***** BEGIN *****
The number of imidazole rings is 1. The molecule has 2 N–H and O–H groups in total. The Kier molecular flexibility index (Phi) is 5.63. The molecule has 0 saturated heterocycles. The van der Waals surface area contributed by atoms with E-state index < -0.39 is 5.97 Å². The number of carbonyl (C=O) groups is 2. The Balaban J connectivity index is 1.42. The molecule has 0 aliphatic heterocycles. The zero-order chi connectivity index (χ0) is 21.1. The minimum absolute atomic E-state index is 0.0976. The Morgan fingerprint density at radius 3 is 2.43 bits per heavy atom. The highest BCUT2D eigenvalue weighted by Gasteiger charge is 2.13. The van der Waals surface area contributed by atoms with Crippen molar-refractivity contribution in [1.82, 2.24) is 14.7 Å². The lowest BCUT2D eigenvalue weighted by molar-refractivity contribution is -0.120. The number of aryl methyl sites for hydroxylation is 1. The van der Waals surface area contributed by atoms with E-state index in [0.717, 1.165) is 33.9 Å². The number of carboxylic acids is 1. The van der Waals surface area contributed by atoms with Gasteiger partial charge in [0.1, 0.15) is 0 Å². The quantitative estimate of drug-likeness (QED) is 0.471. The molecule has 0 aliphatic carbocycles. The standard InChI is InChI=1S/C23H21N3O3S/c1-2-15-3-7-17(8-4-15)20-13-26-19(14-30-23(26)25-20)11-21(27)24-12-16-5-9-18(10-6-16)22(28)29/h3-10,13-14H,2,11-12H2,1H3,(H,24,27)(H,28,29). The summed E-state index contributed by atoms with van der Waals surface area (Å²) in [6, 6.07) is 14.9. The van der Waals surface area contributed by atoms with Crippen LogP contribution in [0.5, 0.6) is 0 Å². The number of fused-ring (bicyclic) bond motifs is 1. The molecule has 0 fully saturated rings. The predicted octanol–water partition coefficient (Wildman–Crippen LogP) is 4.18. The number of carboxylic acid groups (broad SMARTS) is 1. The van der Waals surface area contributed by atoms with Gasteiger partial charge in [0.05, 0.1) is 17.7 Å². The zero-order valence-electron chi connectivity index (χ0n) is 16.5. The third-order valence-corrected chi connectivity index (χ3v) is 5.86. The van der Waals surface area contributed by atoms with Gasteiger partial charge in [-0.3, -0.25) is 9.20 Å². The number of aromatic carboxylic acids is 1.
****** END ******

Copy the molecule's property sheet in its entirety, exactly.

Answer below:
The number of imidazole rings is 1. The molecule has 2 N–H and O–H groups in total. The Kier molecular flexibility index (Phi) is 5.63. The molecule has 0 saturated heterocycles. The van der Waals surface area contributed by atoms with E-state index < -0.39 is 5.97 Å². The number of carbonyl (C=O) groups is 2. The Balaban J connectivity index is 1.42. The molecule has 0 aliphatic heterocycles. The zero-order chi connectivity index (χ0) is 21.1. The minimum absolute atomic E-state index is 0.0976. The Morgan fingerprint density at radius 3 is 2.43 bits per heavy atom. The highest BCUT2D eigenvalue weighted by Gasteiger charge is 2.13. The van der Waals surface area contributed by atoms with Crippen molar-refractivity contribution in [1.82, 2.24) is 14.7 Å². The lowest BCUT2D eigenvalue weighted by molar-refractivity contribution is -0.120. The number of aryl methyl sites for hydroxylation is 1. The van der Waals surface area contributed by atoms with E-state index in [0.717, 1.165) is 33.9 Å². The number of carboxylic acids is 1. The van der Waals surface area contributed by atoms with Gasteiger partial charge in [0.1, 0.15) is 0 Å². The quantitative estimate of drug-likeness (QED) is 0.471. The molecule has 0 aliphatic carbocycles. The standard InChI is InChI=1S/C23H21N3O3S/c1-2-15-3-7-17(8-4-15)20-13-26-19(14-30-23(26)25-20)11-21(27)24-12-16-5-9-18(10-6-16)22(28)29/h3-10,13-14H,2,11-12H2,1H3,(H,24,27)(H,28,29). The summed E-state index contributed by atoms with van der Waals surface area (Å²) in [6, 6.07) is 14.9. The van der Waals surface area contributed by atoms with Crippen LogP contribution in [0.5, 0.6) is 0 Å². The number of fused-ring (bicyclic) bond motifs is 1. The molecule has 0 fully saturated rings. The predicted octanol–water partition coefficient (Wildman–Crippen LogP) is 4.18. The number of carboxylic acid groups (broad SMARTS) is 1. The van der Waals surface area contributed by atoms with Gasteiger partial charge in [0.05, 0.1) is 17.7 Å². The zero-order valence-electron chi connectivity index (χ0n) is 16.5. The third-order valence-corrected chi connectivity index (χ3v) is 5.86. The van der Waals surface area contributed by atoms with Gasteiger partial charge in [-0.3, -0.25) is 9.20 Å². The number of aromatic carboxylic acids is 1.